Progress | Centre-left Labour politics

Walk the talk

The Tories are failing people – and particularly failing young people – when it comes to mental health, argues London Young Labour chair Miriam Mirwitch 

Mental health services in the United Kingdom are chronically underfunded and ill-equipped to meet the needs of our population. Already meagre budgets are increasingly under pressure from the Tories, with 40 of 58 mental health trusts across England being cut last year despite the assurances of two prime ministers.

There is a crisis unfolding in young people’s mental health. Childline reported that they received over 50,000 calls from young people concerned about their mental health during 2016 – an eight per cent rise over the past four years. Additionally, the NSPCC saw a spike in the numbers of young people calling their helpline showing symptoms of anxiety in the wake of Brexit.

With half of all mental health difficulties presenting themselves before age 14, more funding is desperately needed to train teachers to detect when a child is struggling and to educate children on how to seek support. Investment in services designed specifically for young people is also vital. In October 2016 the BBC found that the average waiting time faced by young people for mental health treatment was over a month in 40 per cent of areas.

Mental illness does not exist in a vacuum; it is intersectional. With more young people in insecure work such as zero-hours contracts and equally insecure short-let housing, the ladders we climb have much more fragile rungs than even a generation ago. In these casualised conditions, young people with mental health difficulties can too easily be dismissed, mistreated and even abused. We must to do everything we can to support them.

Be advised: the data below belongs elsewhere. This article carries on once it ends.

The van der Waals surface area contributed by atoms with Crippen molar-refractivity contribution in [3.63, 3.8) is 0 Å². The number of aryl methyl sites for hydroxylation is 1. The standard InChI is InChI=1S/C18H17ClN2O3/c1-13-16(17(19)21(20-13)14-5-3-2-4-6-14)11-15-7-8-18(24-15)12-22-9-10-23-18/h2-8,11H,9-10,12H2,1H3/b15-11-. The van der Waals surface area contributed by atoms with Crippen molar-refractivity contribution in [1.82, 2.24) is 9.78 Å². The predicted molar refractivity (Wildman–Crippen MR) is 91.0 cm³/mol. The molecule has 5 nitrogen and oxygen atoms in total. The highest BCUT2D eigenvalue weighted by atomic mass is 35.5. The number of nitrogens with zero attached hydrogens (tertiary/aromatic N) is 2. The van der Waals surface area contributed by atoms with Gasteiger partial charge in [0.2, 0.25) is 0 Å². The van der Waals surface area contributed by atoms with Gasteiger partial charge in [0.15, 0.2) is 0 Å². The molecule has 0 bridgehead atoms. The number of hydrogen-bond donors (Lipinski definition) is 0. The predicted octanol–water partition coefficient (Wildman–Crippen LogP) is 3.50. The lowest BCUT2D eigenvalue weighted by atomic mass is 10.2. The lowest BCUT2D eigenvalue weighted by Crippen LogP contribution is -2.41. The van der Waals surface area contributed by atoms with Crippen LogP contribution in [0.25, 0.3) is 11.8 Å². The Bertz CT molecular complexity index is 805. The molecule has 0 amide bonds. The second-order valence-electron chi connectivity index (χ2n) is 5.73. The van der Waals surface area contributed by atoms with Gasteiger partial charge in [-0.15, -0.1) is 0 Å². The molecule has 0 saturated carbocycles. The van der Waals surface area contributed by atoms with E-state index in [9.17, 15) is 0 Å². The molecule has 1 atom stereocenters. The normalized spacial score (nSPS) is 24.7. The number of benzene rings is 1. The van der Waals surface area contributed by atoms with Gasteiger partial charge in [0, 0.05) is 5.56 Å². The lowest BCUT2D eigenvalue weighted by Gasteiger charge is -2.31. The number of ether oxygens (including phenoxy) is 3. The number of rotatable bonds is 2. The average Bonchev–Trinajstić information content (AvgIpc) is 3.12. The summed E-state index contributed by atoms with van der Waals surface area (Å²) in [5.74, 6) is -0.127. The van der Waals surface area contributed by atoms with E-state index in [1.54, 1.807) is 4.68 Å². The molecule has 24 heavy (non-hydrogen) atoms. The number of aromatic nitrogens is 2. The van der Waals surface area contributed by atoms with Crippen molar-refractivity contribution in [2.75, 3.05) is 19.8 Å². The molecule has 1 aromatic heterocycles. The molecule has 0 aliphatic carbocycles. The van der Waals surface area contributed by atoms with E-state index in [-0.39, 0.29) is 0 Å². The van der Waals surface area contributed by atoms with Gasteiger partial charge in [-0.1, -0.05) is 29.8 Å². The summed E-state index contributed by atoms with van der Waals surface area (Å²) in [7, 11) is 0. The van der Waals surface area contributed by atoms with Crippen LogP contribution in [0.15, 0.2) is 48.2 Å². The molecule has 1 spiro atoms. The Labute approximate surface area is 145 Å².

However, we have seen some improvements. Mental health is finally beginning to get the attention it so badly needs. Fantastic work undertaken by the Time to Talk campaign, the Labour Campaign for Mental Health and countless charities is helping to break down barriers and stigma. In January of this year Theresa May pledged to work to invest in mental health services for young people. But as with so many Tory promises, it is hard to believe that her warm words will be being followed up with action. It was only last January that David Cameron promised a ‘revolution’ in mental health treatment that never came.

With the Tories failing to act, the huge responsibility of standing up for mental health has been left to Labour. We must fight to protect and improve mental health services, especially those for young people. With Labour in opposition we can only stand by as the Tories ravage mental health services, despite the fantastic work being done by Labour councils. It is only under an electable, modern and progressive Labour government that we will be able to devote more funding to mental health services and work to better support our young people.


Miriam Mirwitch is chair of London Young Labour. She tweets at @mrwtch



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Miriam Mirwitch

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